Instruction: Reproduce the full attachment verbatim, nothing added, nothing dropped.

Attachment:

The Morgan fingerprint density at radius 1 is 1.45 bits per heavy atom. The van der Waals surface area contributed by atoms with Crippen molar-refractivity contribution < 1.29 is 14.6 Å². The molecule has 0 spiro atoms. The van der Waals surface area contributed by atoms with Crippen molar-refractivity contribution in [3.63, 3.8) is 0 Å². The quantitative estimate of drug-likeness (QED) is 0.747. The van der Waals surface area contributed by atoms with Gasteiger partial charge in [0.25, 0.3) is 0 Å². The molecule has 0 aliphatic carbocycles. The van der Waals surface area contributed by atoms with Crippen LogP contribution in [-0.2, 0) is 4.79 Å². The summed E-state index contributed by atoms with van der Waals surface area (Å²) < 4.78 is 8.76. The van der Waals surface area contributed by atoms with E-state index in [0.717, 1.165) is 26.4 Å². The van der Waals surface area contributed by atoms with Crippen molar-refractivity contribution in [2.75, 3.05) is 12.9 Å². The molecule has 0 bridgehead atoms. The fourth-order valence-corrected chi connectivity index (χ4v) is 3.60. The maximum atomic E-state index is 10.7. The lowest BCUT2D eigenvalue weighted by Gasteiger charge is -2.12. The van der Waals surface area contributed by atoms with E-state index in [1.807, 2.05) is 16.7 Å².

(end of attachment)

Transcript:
The Morgan fingerprint density at radius 1 is 1.45 bits per heavy atom. The van der Waals surface area contributed by atoms with Crippen molar-refractivity contribution < 1.29 is 14.6 Å². The molecule has 0 spiro atoms. The van der Waals surface area contributed by atoms with Crippen molar-refractivity contribution in [3.63, 3.8) is 0 Å². The quantitative estimate of drug-likeness (QED) is 0.747. The van der Waals surface area contributed by atoms with Gasteiger partial charge in [0.25, 0.3) is 0 Å². The molecule has 0 aliphatic carbocycles. The van der Waals surface area contributed by atoms with Crippen LogP contribution in [-0.2, 0) is 4.79 Å². The summed E-state index contributed by atoms with van der Waals surface area (Å²) < 4.78 is 8.76. The van der Waals surface area contributed by atoms with E-state index in [0.717, 1.165) is 26.4 Å². The van der Waals surface area contributed by atoms with Crippen molar-refractivity contribution in [2.75, 3.05) is 12.9 Å². The molecule has 0 bridgehead atoms. The fourth-order valence-corrected chi connectivity index (χ4v) is 3.60. The maximum atomic E-state index is 10.7. The lowest BCUT2D eigenvalue weighted by Gasteiger charge is -2.12. The van der Waals surface area contributed by atoms with E-state index in [1.807, 2.05) is 16.7 Å².